Children’s of Alabama has had the privilege of being the primary beneficiary of the Regions Tradition since 2009. To date, our hospital has received more than $2.6 million from the tournament. Our long-term partnership with Regions Bank, the PGA TOUR Champions and the Bruno Event Team is the perfect match to our hospital’s commitment to ill and injured children of Alabama and the surrounding region.
Since 1911, Children’s of Alabama has provided specialized medical care for ill and injured children. We serve families from every county in Alabama and nearly every state. These children and their families are the real beneficiaries of the Regions Tradition.
On behalf of everyone who walks through the doors of Children’s of Alabama daily, including our more than 5,000 healthcare workers, thank you. We are honored to be part of an event that does so much to benefit our state.
Each year, patients are selected be matched with a foursome in the Wednesday ProAm. This event brings smiles to the patients and their families, creating memories they will cherish for many years to come.
The Children’s of Alabama Media Team can help you schedule an interview with any of this year’s ambassadors during the ProAm. Please call or text, 205-800-4052.
Lucy Boney, age 7
Not many families anxiously await the day to take their child to the hospital, but for the Boney family, it was an anticipated and longed-for event. Lindsey and Sara Boney were in the process of adopting their youngest child, Lucy, and they knew the adoption would lead them straight to Children’s of Alabama. Lucy’s care team includes the Adoption Clinic, the Cleft and Craniofacial Center and the Hearing and Speech Center. There are potentially more surgeries to come for Lucy, but for now, the family is enjoying the significant progress she has made and that their family is now complete. Lucy’s Story
Jaquavion Johnson, age 15
Jaquavion “Qua” Johnson was born with a congenital heart defect called tricuspid atresia. At five days old, Qua had the first of a series of open-heart surgeries. By the time Qua reached middle school, mom Marquitta noticed her son just wasn’t himself. In March 2021, visits to his hometown pediatrician, emergency departments and cardiologists provided some clues. The doctors had Qua transported to Children’s of Alabama for evaluation and treatment. Qua joined the heart transplant list in April 2021. While many patients wait months or even years for a new heart, Qua’s critical condition helped the team at Children’s of Alabama find a heart for him less than two weeks later. Jaquavion’s Story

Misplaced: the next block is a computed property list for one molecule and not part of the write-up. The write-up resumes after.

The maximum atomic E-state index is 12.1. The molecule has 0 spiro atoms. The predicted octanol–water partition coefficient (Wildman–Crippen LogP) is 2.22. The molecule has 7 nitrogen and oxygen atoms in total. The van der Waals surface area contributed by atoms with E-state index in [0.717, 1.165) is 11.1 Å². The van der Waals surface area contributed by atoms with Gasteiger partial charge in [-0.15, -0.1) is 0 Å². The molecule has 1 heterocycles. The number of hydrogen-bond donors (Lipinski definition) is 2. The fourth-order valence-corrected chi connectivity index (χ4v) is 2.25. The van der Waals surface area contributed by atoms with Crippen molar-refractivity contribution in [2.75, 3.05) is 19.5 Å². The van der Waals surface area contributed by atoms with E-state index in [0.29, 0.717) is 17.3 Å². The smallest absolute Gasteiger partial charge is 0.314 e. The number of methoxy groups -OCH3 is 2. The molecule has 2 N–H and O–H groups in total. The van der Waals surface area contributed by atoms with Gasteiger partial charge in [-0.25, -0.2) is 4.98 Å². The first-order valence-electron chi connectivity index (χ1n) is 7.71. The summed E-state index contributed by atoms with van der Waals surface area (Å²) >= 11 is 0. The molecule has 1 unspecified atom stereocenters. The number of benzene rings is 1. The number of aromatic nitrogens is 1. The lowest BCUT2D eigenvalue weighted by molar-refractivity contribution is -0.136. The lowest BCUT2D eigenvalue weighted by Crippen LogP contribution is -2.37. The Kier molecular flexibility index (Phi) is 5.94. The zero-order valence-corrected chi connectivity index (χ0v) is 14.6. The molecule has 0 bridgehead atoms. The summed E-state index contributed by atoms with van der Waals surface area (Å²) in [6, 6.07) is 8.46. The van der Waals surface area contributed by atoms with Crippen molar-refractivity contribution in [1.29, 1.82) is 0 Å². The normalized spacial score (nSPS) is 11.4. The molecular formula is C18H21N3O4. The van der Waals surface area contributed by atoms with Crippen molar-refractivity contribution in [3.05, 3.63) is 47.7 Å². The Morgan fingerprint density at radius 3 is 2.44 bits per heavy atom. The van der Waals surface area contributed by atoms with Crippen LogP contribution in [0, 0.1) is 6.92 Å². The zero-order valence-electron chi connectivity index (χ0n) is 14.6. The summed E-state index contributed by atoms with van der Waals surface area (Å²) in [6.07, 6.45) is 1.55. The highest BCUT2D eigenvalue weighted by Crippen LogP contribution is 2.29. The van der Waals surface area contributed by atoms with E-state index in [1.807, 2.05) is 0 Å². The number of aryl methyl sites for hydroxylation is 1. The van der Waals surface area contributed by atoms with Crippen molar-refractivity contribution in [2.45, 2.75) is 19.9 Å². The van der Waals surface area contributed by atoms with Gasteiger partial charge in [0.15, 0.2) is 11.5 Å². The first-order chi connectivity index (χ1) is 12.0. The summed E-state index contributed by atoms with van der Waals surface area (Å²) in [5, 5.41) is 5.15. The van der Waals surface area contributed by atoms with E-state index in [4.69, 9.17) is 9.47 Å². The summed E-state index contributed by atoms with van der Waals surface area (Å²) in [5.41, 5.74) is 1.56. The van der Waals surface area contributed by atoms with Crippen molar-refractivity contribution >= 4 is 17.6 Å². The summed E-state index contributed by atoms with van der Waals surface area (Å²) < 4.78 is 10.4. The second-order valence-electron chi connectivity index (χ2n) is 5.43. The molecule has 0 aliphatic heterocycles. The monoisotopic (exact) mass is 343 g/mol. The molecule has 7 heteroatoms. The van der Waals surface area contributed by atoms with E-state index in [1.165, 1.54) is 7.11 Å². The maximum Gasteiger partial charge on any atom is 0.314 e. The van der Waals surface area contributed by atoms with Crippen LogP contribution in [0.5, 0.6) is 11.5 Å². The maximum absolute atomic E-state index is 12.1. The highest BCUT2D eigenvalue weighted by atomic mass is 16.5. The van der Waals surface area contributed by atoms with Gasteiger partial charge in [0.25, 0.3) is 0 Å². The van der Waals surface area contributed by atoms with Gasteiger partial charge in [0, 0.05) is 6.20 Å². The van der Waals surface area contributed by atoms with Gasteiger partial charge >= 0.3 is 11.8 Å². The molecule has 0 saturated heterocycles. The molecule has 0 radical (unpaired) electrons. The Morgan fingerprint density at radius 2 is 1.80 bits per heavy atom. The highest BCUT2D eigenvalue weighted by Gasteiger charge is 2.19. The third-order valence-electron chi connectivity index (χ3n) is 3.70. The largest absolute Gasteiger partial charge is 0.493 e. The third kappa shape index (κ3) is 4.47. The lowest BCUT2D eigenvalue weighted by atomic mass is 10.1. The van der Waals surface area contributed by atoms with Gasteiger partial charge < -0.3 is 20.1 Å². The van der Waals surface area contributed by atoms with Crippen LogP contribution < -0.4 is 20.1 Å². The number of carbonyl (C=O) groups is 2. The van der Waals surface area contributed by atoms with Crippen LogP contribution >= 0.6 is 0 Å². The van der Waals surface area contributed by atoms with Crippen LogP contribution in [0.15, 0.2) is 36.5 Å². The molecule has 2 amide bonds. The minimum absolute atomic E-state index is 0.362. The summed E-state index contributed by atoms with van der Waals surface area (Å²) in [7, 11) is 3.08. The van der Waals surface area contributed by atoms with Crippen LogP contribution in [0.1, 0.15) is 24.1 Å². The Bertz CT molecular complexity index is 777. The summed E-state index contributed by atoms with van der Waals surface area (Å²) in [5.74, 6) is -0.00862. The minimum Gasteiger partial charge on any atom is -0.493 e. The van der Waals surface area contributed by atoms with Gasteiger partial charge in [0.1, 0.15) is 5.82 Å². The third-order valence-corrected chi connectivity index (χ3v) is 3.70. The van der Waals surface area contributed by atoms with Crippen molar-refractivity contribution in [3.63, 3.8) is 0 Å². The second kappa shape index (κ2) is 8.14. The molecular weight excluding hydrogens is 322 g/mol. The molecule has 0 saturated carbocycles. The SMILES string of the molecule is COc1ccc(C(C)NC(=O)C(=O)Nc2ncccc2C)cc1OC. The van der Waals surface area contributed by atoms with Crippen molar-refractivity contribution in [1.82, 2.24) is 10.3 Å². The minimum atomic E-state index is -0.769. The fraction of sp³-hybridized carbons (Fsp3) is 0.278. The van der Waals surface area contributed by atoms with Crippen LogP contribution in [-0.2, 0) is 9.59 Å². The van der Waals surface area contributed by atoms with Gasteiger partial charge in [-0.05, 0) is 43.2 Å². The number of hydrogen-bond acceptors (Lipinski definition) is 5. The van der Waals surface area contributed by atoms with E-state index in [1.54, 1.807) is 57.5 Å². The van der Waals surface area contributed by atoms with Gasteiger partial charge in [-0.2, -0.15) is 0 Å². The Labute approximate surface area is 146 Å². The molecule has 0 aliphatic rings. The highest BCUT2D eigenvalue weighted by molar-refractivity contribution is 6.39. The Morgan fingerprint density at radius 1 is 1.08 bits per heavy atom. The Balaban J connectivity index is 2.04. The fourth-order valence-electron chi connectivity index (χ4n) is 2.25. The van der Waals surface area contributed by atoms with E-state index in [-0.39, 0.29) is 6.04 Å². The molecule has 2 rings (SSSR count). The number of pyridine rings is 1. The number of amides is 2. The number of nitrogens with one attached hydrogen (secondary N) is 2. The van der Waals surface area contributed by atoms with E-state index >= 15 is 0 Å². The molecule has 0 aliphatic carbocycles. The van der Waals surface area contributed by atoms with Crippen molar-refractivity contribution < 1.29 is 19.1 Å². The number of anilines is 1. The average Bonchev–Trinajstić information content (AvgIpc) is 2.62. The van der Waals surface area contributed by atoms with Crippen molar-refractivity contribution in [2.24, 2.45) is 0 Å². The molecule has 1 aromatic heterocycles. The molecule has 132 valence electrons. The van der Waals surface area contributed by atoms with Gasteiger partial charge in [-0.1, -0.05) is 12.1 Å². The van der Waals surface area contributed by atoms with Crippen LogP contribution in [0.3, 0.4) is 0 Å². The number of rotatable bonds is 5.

Major McLaughlin, age 7
Not long before his 7th birthday, Major McLaughlin and dad Brady joined friends for a weekend camping trip. When the group, all equipped with helmets, went for a bike ride, Major had a crash and fell to the ground. There were no visible signs of injury at first, but after consulting with his pediatrician, Major’s parents brought him to the Children’s of Alabama Emergency Department on Saturday afternoon. A CT scan showed a serious kidney injury. The bicycle handlebars hit Major’s kidney “perfectly the wrong way.” Major was admitted to the Special Care Unit, and by Monday, the family received news that Major needed surgery. Major's Story
The funds we receive from the Regions Tradition each year are directed to our Impact Fund.
The Impact Fund at Children’s of Alabama was created to provides for those leading-edge programs, equipment and initiatives that distinguish us nationally, but we could not afford to pursue without diverting funds from other critical areas or funding from our community.
Impact Fund items tend to focus on technology, as technology is at the forefront of healthcare innovation. But behind every technology initiative is a pioneering physician or surgeon who is smart enough, courageous enough and committed enough to lead the charge at Children’s. The Impact Fund allows us to take immediate advantage of new surgical and medical developments as they occur.
Since 1911, Children’s of Alabama has provided specialized medical care for ill and injured children. Ranked among the best children’s hospitals in the nation by U.S. News & World Report, Children’s serves patients from every county in Alabama and nearly every state. With more than 3.5 million square feet, it is one of the largest pediatric medical facilities in the United States.
Children’s offers inpatient and outpatient services at its Russell Campus on Birmingham’s historic Southside with additional specialty services provided at Children’s South, Children’s on 3rd and in Huntsville and Montgomery. Primary medical care is provided in more than a dozen communities across central Alabama.
Children’s is the only health system in Alabama dedicated solely to the care and treatment of children. It is a private, not-for-profit medical center that serves as the teaching hospital for the University of Alabama at Birmingham (UAB) pediatric medicine, surgery, psychiatry, research and residency programs. The medical staff consists of UAB faculty and Children’s full-time physicians as well as private practicing community physicians.